Random conversations with Cougar fans over the last three days show they have Indiana on the brain because the media can't stop talking to itself.
"Do you think Tony is going to leave?"
"Should we be worried about Tony?"
"What can we do to hang on to Tony?"
Part of the collective hand-wringing is due to the fact Tony is a great young coach and a Midwest native who happens to be piloting what traditionally is a have-not basketball school. So every job east of Pocatello is grist for the rumor mill.
But the fact is, when reporters start "reporting" that their fellow media types think Tony should be the head coach somewhere else, the concern grows bigger. Add in the commentary of radio windbags -– that Tony needs to grab big money now because he'll never duplicate these two seasons again -- and you have a perfect storm of crimson paranoia.
And yet here's the scoop that's running through Bloomington: Hoosier AD Rick Greenspan really likes Baylor's Scott Drew, Xavier's Sean Miller and Indiana native Brad Brownell of Wright State.
Tony Bennett may indeed leave WSU -– someday.
Every big-name job in the nation that comes open is going to find ESPN's Pat Forde and Andy Katz floating Tony's name. And one day their ground-breaking blather may give them the I-told-you-it-would-happen satisfaction.
I don't think Tony's leaving this year. Or next. Or the next. Or even the next.
You heard me right.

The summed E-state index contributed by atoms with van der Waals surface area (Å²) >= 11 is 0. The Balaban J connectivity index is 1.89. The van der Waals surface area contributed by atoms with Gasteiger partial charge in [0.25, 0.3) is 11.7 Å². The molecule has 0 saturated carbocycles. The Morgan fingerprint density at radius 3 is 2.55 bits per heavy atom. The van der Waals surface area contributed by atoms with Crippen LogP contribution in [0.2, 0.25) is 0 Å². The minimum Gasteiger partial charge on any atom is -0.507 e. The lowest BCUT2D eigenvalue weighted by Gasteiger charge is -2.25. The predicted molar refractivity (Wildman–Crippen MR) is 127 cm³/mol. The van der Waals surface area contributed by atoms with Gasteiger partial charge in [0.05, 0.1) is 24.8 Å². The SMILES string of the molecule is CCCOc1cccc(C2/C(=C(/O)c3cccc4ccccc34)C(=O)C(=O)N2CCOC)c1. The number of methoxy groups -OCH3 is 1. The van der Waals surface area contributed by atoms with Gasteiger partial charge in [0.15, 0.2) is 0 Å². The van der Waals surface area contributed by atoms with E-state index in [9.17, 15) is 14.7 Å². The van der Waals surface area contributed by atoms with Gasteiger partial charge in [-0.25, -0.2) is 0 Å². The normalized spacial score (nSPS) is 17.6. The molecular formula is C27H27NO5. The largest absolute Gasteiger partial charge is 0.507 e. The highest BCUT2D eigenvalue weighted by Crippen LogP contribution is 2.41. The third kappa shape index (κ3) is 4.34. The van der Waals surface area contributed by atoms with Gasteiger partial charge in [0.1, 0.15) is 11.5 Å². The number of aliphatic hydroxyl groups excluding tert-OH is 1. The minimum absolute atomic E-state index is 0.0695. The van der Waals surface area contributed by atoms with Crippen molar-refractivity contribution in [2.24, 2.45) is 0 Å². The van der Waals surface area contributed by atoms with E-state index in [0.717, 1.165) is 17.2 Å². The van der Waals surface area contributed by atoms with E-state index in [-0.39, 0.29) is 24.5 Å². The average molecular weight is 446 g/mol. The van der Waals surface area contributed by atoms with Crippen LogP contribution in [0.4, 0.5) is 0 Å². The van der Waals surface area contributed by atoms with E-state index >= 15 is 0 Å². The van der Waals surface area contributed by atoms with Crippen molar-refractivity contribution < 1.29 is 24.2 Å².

Tony Bennett is staying at WSU. He and his family love Pullman. He's making $800,000 a year. And he's building a program where there is no shadow hanging over him –- he can be the Bobby of Beasley. The Wooden of Whitman County. The Lute of the Lentil Festival.
James Watson, a high school senior in tiny Stringtown, Okla. He's a 6-foot-8 shot-blocking machine who is one of the five members of Bennett's highly regarded class of recruits arriving this coming fall.
Watson and his fellow 2008 mates possess a load of talent -– talent that could turn what figures to be a mediocre 2008-09 season into a mild winner and then put things back into overdrive starting in 2009-10.
But this isn't all about talent.
Watson, you see, is a kid with a hardscrabble past. He bounced around foster care from age 6 to age 14. The kid had a tough, unstable childhood.
He's on a great path now because the Watson family adopted him four years ago and poured their hearts into him following the death of their daughter in a car accident.
"He's been a blessing to us," Annette Watson told Scout.com last summer.
So I ask: Do you think Annette and her husband would have put James' future in the hands of someone -- way out here in the Northwest, no less -- if they thought he would be left high and dry the way he's been left before?
Do you think Tony would have looked James and the Watsons in the face and pledged four years of stability in Pullman if he didn't truly plan to back his words with action?
Tony Bennett is a basketball junkie. And the son of a guy who made himself a legend by following the road less traveled. Most of all, Tony is man of honor, integrity and spirit.
There is no way such a man is going to leave James Watson –- a youngster thirsting for stability -– standing at an empty door.